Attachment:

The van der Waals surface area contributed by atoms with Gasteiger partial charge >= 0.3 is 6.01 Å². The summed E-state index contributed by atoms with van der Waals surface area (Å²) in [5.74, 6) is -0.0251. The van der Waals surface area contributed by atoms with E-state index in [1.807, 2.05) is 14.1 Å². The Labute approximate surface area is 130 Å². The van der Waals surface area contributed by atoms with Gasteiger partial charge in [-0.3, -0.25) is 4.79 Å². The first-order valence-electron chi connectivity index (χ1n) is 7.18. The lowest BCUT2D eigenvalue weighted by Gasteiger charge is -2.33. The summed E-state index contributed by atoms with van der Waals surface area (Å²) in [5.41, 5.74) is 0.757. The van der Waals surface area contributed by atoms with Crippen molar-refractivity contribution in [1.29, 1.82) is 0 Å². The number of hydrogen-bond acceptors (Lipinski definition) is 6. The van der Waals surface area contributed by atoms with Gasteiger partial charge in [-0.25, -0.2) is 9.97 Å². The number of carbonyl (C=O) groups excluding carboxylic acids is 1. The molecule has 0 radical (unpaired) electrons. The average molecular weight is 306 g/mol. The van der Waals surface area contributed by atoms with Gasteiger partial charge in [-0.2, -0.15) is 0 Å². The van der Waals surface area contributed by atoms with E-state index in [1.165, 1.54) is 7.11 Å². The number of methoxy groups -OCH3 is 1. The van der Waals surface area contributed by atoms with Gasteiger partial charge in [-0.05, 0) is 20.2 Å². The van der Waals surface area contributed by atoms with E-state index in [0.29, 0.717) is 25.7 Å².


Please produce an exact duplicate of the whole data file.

The van der Waals surface area contributed by atoms with Gasteiger partial charge >= 0.3 is 6.01 Å². The summed E-state index contributed by atoms with van der Waals surface area (Å²) in [5.74, 6) is -0.0251. The van der Waals surface area contributed by atoms with E-state index in [1.807, 2.05) is 14.1 Å². The Labute approximate surface area is 130 Å². The van der Waals surface area contributed by atoms with Gasteiger partial charge in [-0.3, -0.25) is 4.79 Å². The first-order valence-electron chi connectivity index (χ1n) is 7.18. The lowest BCUT2D eigenvalue weighted by Gasteiger charge is -2.33. The summed E-state index contributed by atoms with van der Waals surface area (Å²) in [5.41, 5.74) is 0.757. The van der Waals surface area contributed by atoms with Crippen molar-refractivity contribution in [1.29, 1.82) is 0 Å². The number of hydrogen-bond acceptors (Lipinski definition) is 6. The van der Waals surface area contributed by atoms with Gasteiger partial charge in [-0.25, -0.2) is 9.97 Å². The number of carbonyl (C=O) groups excluding carboxylic acids is 1. The molecule has 0 radical (unpaired) electrons. The average molecular weight is 306 g/mol. The van der Waals surface area contributed by atoms with Gasteiger partial charge in [-0.2, -0.15) is 0 Å². The van der Waals surface area contributed by atoms with E-state index in [1.165, 1.54) is 7.11 Å². The number of methoxy groups -OCH3 is 1. The van der Waals surface area contributed by atoms with Gasteiger partial charge in [-0.05, 0) is 20.2 Å². The van der Waals surface area contributed by atoms with E-state index in [0.29, 0.717) is 25.7 Å².